Before issuing this final ruling, Judge Phillips had solicited input from the Obama Department of Justice about the effect of her proposed injunction. But their arguments about the harm of such a ruling failed to persuade her, so the law is now history, unless the Obama Administration appeals. Even in that case, they would have to ask for and be granted a stay (both of which would be quite likely) for the injunction to  be lifted.

What to do? This is perhaps the worst-case scenario for Obama: If, as expected, he appeals, he gives the LGBT community and disgusted progressive voters another reason to stay home next month.

Should he take advantage of the sixty-day period allowed for appeal, putting off reckoning until after the mid-terms and counting on the lame-duck Senate to pass the repeal measure? Under ordinary circumstances, this approach might have some promise, but not in this case. The problem is that the repeal measure, even if it passes, isn’t a repeal at all, but the result of a compromise “vote-now-repeal-later-(maybe)” approach. (For the repeal to become effective, a host of actors and institutions, apparently including the local Rotary Club, would have to certify that repeal wouldn’t harm military readiness.) Even with this “repeal” law, DADT would remain in effect for the time being, so that the issue of whether to appeal Judge Phillips’s ruling would have to be confronted in any case.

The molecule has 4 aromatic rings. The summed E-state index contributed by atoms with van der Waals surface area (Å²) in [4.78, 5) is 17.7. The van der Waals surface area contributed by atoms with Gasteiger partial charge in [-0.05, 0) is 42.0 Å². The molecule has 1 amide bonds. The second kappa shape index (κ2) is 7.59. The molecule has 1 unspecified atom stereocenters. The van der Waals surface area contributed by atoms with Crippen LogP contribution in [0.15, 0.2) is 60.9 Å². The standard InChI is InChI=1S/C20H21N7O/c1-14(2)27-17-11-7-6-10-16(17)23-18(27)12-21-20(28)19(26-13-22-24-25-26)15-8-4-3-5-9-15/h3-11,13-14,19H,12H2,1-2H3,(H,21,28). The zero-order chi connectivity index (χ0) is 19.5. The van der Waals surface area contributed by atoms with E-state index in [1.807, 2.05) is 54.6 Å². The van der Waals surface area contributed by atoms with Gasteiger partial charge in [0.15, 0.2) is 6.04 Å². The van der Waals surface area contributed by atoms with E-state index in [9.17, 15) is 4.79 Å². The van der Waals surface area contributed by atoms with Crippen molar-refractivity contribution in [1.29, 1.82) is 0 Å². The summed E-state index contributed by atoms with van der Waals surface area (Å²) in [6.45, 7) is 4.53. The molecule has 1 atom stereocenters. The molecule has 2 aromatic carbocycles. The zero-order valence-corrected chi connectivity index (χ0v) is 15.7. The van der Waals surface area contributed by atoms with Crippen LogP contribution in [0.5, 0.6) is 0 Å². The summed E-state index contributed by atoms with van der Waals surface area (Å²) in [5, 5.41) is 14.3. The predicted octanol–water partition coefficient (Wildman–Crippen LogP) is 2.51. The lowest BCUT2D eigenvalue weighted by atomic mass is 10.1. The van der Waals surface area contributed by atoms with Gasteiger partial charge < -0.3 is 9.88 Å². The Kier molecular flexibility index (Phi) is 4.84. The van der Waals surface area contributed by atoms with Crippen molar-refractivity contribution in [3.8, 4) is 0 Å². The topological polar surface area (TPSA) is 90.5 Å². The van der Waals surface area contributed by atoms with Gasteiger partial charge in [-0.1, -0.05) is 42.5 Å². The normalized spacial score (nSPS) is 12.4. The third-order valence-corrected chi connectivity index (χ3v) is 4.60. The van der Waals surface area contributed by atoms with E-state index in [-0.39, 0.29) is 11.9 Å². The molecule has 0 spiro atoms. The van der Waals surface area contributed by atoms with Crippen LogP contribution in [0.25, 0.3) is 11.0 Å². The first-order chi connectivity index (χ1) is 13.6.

Does it pain me to say that Obama has only himself to blame? To an extent, yes, because I still believe that his deepest instincts are grounded in a basic notion of equality. But too often, those instincts are submerged beneath a cautious political calculus that ends up deferring or defeating the very initiatives he backs. Still no ENDA, no reasonable prospect of DOMA repeal, and now this situation — where even if the Obama DOJ doesn’t appeal, he’ll get, and deserve, only limited and grudging credit.